Koide Izumi Chronicles Heroine of Professional Japanese Librarianship

On July 23, NCC Japan, The North American Coordinating Council on Japanese Library Resources published “Specialist Spotlight: Izumi Koide” recognizing the work of Koide-san, who is known for her long tenure as librarian at the International House of Japan and her involvement with librarianship development. In 2008, she contributed an article about pioneering Japanese librarian Fukuda Naomi to the SWET Newsletter (No. 120) about Fukuda. Her research on Fukuda developed into a Ph.D. dissertation completed in 2020. Koide’s dissertation has now been published in book form as Nichibei kōryūshi no naka no Fukuda Naomi (Naomi Fukuda and the History of Japan–U.S. Exchange; Bensei Shuppan, 2022). The University of Tokyo awarded Koide the 2nd UTokyo Jiritsu Award for Early Career Academics in 2021. Summaries of the book in English and Japanese are available at the UTokyo BiblioPlaza site.

A substantial part of the findings of Koide’s research is presented in an English article published in 2013 in the journal of the Institute of Asian Cultural Studies. It chronicles the path of Fukuda’s path to education in professional librarianship, her accumulation of experience in leading libraries, her role a librarian at the International House of Japan Library, and her behind-the-scenes contributions to fostering professional librarianship in Japan in the postwar period (“Catalyst for the Professionalization of Librarianship in Postwar Japan: Naomi Fukuda and the United States Field Seminar of 1959,” Asian Cultural Studies 31 (March 2013).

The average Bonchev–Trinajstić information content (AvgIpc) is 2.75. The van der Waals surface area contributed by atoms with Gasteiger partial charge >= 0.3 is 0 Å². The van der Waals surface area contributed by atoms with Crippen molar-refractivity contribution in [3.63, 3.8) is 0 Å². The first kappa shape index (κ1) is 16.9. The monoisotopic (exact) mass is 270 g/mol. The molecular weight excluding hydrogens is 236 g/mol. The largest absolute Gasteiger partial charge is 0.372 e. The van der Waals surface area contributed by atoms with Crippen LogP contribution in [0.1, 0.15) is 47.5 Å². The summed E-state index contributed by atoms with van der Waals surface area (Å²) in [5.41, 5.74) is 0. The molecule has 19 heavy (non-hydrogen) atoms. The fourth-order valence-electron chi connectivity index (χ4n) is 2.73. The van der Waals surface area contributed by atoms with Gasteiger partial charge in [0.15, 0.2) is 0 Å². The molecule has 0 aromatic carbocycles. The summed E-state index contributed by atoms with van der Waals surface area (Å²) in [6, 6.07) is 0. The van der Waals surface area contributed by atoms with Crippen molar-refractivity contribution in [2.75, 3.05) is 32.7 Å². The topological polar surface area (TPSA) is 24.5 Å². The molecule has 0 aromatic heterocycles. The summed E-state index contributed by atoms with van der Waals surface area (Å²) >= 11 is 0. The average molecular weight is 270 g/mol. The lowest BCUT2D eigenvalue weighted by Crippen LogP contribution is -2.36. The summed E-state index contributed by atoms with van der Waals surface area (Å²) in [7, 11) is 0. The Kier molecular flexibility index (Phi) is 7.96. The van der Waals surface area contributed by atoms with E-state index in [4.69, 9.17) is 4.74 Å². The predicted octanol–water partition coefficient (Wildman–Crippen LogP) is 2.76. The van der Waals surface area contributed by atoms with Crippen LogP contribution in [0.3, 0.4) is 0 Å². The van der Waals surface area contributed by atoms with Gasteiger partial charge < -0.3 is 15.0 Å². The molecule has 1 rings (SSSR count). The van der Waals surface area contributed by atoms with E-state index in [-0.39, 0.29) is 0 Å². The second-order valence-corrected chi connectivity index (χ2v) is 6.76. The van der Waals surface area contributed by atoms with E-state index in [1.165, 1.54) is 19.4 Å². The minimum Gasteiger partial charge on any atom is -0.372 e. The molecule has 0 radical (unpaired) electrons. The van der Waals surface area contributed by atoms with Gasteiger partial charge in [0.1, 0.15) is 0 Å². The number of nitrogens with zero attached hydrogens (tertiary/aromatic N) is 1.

Koide’s IACS article ends by saying “[Fukuda] was able to work effectively with major U.S. organizations such as the Rockefeller Foundation and the American Library Association, forging a network of contacts and collaborations that would internationalize practice at Japanese libraries. At the same time, Fukuda was also able to work smoothly with her own librarian colleagues in leading them through a phase of radical change that has substantially contributed to the Japanese library as it exists today.”

Koide-san has long been devoted to the same tradition of professional librarianship as Fukuda Naomi, working behind the scenes not only as a professional librarian and archivist but in research to chronicle the history of an often-inconspicuous profession that undergirds the advancement of culture around the world.


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